Blog Post December 28, 2023

Unmasking the Top Ransomware Groups of 2023

Over the past year, the digital landscape has been a battleground for attacks cybersecurity threats, creating a sense of vulnerability and urgency for organizations. Adlumin’s dedicated threat research and Managed Detection and Response (MDR) teams have been at the forefront of detecting and combating these threats, witnessing firsthand the havoc they have wreaked across countless sectors.  

With ransomware groups and adversaries still on the rise and continually refining their techniques, organizations must remain vigilant and prepared for the malicious activities that lie ahead.  

As we enter the new year, we are shedding light on the top ransomware groups and emerging threats that demand our attention and resilience. 

Ransomware Group Spotlights 


BianLian is a versatile cybercriminal group that has expanded its tactics beyond ransomware attacks. They employ advanced techniques such as customized malware, targeted phishing, and zero-day exploit usage. The group’s expertise is in evading antivirus systems and exploiting unknown software vulnerabilities. 

The BianLian group is a serious threat and is an example of a ransomware group targeting organizations hoping to receive big payouts. 

Read Adlumin’s latest Threat Insights 2023: Volume IV to learn more about two emerging threat actors and three critical vulnerabilities.  


Cl0p, also known as Clop, TA505, and FIN11, is a notorious ransomware group that is known for its advanced tactics and operations. They employ a ransomware-as-a-service (RaaS) model and utilize the double-extortion data disclosure tactic. Their motivation is financial gain through extorting organizations by encrypting their data and demanding ransom payments in exchange for its release. 

Cl0p first emerged in 2019 as a variant of CryptoMix malware distributed through a large-scale phishing campaign. Over time, they have evolved into one of the most sophisticated and effective ransomware groups, frequently exploiting zero-day vulnerabilities to target and compromise numerous systems across the globe.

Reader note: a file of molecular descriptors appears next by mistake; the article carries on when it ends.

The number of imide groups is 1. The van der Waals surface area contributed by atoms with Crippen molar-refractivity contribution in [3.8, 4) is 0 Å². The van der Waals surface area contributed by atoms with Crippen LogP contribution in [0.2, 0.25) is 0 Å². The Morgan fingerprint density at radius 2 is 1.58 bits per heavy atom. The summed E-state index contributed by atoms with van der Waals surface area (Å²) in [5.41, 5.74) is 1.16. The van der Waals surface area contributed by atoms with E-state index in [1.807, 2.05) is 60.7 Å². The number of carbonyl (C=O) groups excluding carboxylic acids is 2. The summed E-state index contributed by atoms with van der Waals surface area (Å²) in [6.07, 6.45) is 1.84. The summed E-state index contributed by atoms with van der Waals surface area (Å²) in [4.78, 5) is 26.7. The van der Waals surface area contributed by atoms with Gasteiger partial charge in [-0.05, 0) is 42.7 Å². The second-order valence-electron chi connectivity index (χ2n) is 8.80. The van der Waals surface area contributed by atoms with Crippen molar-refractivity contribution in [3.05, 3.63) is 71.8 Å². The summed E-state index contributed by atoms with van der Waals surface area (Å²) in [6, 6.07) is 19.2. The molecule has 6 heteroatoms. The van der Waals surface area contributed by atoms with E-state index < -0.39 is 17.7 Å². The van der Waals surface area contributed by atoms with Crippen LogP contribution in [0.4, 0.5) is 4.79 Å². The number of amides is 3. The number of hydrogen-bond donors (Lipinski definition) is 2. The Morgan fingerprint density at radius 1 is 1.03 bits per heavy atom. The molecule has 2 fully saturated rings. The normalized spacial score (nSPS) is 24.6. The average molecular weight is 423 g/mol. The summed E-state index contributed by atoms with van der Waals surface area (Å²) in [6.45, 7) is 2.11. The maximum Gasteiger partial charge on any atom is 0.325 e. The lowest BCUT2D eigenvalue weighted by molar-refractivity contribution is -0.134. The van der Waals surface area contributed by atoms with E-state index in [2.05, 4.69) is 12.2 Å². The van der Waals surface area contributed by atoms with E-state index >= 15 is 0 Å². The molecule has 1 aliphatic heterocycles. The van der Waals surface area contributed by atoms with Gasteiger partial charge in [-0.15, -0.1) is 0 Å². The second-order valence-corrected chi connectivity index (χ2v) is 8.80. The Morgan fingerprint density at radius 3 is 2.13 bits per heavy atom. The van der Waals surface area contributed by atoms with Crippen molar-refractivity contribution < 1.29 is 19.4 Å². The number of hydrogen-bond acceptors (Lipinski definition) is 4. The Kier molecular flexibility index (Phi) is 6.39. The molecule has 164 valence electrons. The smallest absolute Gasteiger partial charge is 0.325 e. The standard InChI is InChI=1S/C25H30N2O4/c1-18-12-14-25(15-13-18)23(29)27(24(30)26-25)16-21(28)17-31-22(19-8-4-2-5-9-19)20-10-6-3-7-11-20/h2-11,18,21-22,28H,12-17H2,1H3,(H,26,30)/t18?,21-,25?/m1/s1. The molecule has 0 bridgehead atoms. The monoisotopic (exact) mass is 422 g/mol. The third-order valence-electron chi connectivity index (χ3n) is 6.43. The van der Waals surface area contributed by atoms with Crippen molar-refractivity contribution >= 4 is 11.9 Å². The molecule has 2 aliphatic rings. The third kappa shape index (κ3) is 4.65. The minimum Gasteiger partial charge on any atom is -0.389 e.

Read more about the CL0P ransomware group, trends, and developments in Adlumin’s Threat Insights 2023: Volume II


LockBit is a ransomware group that operates as a Ransomware-as-a-Service (RaaS) model. They provide other cybercriminals, known as “affiliates,” with their ransomware tools to spread and infect victims’ systems. LockBit’s main motivation is financial gain through extortion. They target organizations, particularly in professional services like manufacturing, construction, and technology, by accessing their networks and encrypting their data.  

A ransom payment is demanded in exchange for the decryption key, threatening to leak the stolen data if the ransom is not paid. LockBit’s focus is mainly on small to medium-sized companies. However, they have also targeted larger organizations with victims in North and South America, with no clear regional pattern in targeting.  

Adlumin’s Threat Insights: Volume I give an in-depth analysis of the latest trends and an overview of the effects and recovery from recent ransomware attacks.  

Akira Ransomware 

Akira ransomware is a relatively new malware that emerged in March 2023. The threat actors behind Akira ransomware employ various tactics, such as phishing campaigns and exploiting vulnerabilities in remote monitoring and management software, remote desktop protocol, and other remote access tools. They have also been reported to exploit vulnerabilities and compromised credentials in Cisco virtual private network (VPN) products. 

The motivation of Akira ransomware threat actors is believed to be financial gain. Like most ransomware groups, they encrypt the victim’s files and demand ransom. These ransom payments are typically made in cryptocurrencies, making tracing and identifying the perpetrators harder. 

Read more about Akira Ransomware and the examination from Adlumin’s threat research team in A Threat Actor’s Playbook: Behind the Scenes of Akira Ransomware


Play ransomware has been a significant threat since its emergence in 2022, targeting numerous companies and government entities worldwide. This development of PlayCrypt being sold as a service means that PlayCrypt is now accessible to affiliates, essentially allowing a wider range of actors to launch highly effective attacks using this Russia-linked ransomware.  

Affiliates could include skilled cybercriminals, less experienced “script kiddies,” and individuals with varying levels of expertise. This expansion may lead to a substantial increase in the frequency of attacks using Play ransomware.